Yes, your donations help. Your donations matter. Your donations save lives.
What are the most common veterinary expenses?
Rabies vaccines and polyvalent.
All authorized shelters must prove that all dogs are vaccinated annually and registered in the RECS database.
Performed to each newly rescued dog who welcomed in our shelters as well as for pets from poor rural communities.
Dirofilaria prevention treatment.
Dirofilaria is a disease transmitted by mosquitoes. Our large shelter is near a lake where mosquitoes thrive from April to October.
Flea prevention treatment.
Fleas are most active during warm weather, but they can also thrive in the early cold months.
Less common medical costs.
Include enucleation, amputation, water and laser therapy.
What is ROLDA’s Longest Medical Case?
Maia has been in intensive care since December 2018, when she suffered horrendous injuries to her front legs, putting her at risk of double amputation or euthanasia.
Maia’s recovery continued from mid-2019 (after her second surgery) until the end of 2020, when she left intensive care and travelled to ROLDA’s adoption center to be cared for by Flori for a few weeks before heading back to the vet clinic. Maia’s legs suffer every time she left ROLDA, but they were always there to help her recover.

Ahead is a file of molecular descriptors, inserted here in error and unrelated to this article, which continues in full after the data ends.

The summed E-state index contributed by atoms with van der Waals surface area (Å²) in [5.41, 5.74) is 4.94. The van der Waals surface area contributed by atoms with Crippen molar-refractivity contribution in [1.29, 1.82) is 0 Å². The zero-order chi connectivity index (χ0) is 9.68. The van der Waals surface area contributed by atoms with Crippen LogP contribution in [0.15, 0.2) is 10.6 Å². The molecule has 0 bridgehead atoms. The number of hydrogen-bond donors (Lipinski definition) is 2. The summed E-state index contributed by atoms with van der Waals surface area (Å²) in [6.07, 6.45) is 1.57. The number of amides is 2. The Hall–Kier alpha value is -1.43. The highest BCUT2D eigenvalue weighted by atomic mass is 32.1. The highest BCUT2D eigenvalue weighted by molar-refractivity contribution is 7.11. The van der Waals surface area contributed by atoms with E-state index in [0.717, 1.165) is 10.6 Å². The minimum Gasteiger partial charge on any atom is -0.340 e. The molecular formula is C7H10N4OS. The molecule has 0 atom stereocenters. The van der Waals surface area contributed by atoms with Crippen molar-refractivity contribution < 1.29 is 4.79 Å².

Maia remained at the clinic for most of 2020 due to the COVID lockdown since travel was prohibited. In December 2020, when Maia finally returned to ROLDA, her injuries deteriorated again. She returned to the clinic in 2021 and will remain there until she is adopted.
Maia’s recovery continues to this day
Maia has spent dozens of hours of spread across three surgeries, months in intensive care, over two years of hospitalization and ongoing rehabilitation.
A bright future is on the horizon as Dana hopes Maia will travel to her forever home in Sweden in Spring 2022.
Who Does ROLDA Help?
Dogs who are homeless, abused, or neglected.
Dogs in danger of being abandoned by their owners.
Dogs saved from the local public shelters.
Dogs and cats from other regions of Romania where we identified collaborators (Tulcea, Caracal).
Dogs and cats from poor communities whose owners cannot afford vet costs.
During 2020, from 96% direct costs, 59% was spent on food, medicine, and veterinary care.